During the past thirty years, incarceration rates in the United States have increased more than sevenfold, and in 2019 2.3 million people were incarcerated, with strong associations between the rise of mass incarceration, institutional racism, and disenfranchisement. Returning citizens face many barriers to achieving employment and housing upon leaving incarceration, making it difficult for them to reclaim their lives and independence, and often resulting in high re-arrest rates. To reduce recidivism, policymakers and nonprofits are devoting resources to ease the transition away from jail or prison, and are applying a holistic lens to program offerings to mitigate the factors that can cause someone to be re-arrested, including homelessness, joblessness and mental health.
Read the Letter from the Editor for additional insight into why we're highlighting this topic.
This brief from the CSG Justice Center highlights five ways in which state and local governments’ approaches to reentry and recidivism reduction are fundamentally different today than they were a decade and a half ago.
The Rosenberg Foundation provides an overview of significant policy wins to restore employment rights for formerly incarcerated individuals and identifies policy priorities moving forward in this brief.
This report presents findings from a feasibility evaluation of the Bridges to Pathways (Bridges) program, which is for young men in Chicago who were involved with the criminal or juvenile justice system and lacked a high school credential.
The findings of this study suggest that family ties have implications for both recidivism and job attainment. Read the report to learn more about why good quality social ties may be particularly important for men with histories of frequent unemployment.
Read this piece from Shelterforce to learn more about legislation passed by the Housing Authority of New Orleans, which ensure that a criminal conviction won't automatically disqualify a person from receiving public housing or voucher assistance.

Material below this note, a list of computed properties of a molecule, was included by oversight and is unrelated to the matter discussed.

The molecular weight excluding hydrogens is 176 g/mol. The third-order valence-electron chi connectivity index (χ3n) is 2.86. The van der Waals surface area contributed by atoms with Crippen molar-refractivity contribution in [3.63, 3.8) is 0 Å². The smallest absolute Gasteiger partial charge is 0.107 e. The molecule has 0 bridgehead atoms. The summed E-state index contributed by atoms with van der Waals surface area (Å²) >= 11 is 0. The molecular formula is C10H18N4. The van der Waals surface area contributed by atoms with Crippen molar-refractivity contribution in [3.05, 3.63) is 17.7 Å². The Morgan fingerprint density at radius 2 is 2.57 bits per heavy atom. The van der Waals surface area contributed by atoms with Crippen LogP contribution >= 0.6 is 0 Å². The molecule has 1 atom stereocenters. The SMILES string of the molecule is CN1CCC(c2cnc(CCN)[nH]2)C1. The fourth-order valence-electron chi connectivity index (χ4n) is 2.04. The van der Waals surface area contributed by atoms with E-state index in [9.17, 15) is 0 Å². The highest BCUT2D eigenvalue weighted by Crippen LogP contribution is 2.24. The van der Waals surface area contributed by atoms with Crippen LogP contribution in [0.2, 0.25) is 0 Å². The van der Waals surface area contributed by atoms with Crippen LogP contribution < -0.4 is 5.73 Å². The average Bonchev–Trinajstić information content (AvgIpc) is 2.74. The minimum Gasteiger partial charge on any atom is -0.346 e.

This documentary follows incarcerated men and women in New York State who have been admitted to the Bard Prison Initiative (BPI), one of the most rigorous college programs in America.
In this report, the Prison Policy Initiative provides the first estimate of homelessness among the 5 million formerly incarcerated people living in the United States, finding that formerly incarcerated people are almost 10 times more likely to be homeless than the general public.
This blog post explores the different needs of justice-involved women as compared to their male counterparts. While some prison systems have begun to implement gender-responsive policies and programs, little has been done to modify programs after they are released.
The Fortune Society’s mission is to support successful reentry from incarceration and promote alternatives to incarceration, thus strengthening the fabric of our communities.
The Vera Institute of Justice works to drive change, and to urgently build and improve justice systems that ensure fairness, promote safety, and strengthen communities.
The National Reentry Resource Center can help weave the numerous threads of successful reentry together to promote safety, collaboration, and second chances.